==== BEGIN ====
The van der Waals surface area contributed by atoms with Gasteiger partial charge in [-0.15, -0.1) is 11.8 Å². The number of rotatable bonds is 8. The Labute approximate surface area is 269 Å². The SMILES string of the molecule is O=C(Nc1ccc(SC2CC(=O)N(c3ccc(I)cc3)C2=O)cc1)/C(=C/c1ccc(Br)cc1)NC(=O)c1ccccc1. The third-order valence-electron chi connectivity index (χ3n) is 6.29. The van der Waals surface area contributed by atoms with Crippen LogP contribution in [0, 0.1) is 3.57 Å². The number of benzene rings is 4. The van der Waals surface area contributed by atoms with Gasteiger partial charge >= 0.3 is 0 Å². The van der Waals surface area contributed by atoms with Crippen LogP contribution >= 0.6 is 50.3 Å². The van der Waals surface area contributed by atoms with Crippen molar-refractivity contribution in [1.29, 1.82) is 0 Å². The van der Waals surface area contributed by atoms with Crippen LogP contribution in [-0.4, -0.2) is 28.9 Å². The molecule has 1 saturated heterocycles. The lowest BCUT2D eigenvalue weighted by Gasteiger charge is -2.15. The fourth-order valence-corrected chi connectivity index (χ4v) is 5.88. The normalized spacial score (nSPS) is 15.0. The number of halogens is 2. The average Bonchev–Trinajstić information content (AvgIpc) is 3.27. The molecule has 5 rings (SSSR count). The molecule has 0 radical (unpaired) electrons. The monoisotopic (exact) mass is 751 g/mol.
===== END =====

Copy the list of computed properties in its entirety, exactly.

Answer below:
The van der Waals surface area contributed by atoms with Gasteiger partial charge in [-0.15, -0.1) is 11.8 Å². The number of rotatable bonds is 8. The Labute approximate surface area is 269 Å². The SMILES string of the molecule is O=C(Nc1ccc(SC2CC(=O)N(c3ccc(I)cc3)C2=O)cc1)/C(=C/c1ccc(Br)cc1)NC(=O)c1ccccc1. The third-order valence-electron chi connectivity index (χ3n) is 6.29. The van der Waals surface area contributed by atoms with Crippen LogP contribution in [0, 0.1) is 3.57 Å². The number of benzene rings is 4. The van der Waals surface area contributed by atoms with Gasteiger partial charge >= 0.3 is 0 Å². The van der Waals surface area contributed by atoms with Crippen LogP contribution >= 0.6 is 50.3 Å². The van der Waals surface area contributed by atoms with Crippen molar-refractivity contribution in [1.29, 1.82) is 0 Å². The van der Waals surface area contributed by atoms with Crippen LogP contribution in [-0.4, -0.2) is 28.9 Å². The molecule has 1 saturated heterocycles. The lowest BCUT2D eigenvalue weighted by Gasteiger charge is -2.15. The fourth-order valence-corrected chi connectivity index (χ4v) is 5.88. The normalized spacial score (nSPS) is 15.0. The number of halogens is 2. The average Bonchev–Trinajstić information content (AvgIpc) is 3.27. The molecule has 5 rings (SSSR count). The molecule has 0 radical (unpaired) electrons. The monoisotopic (exact) mass is 751 g/mol.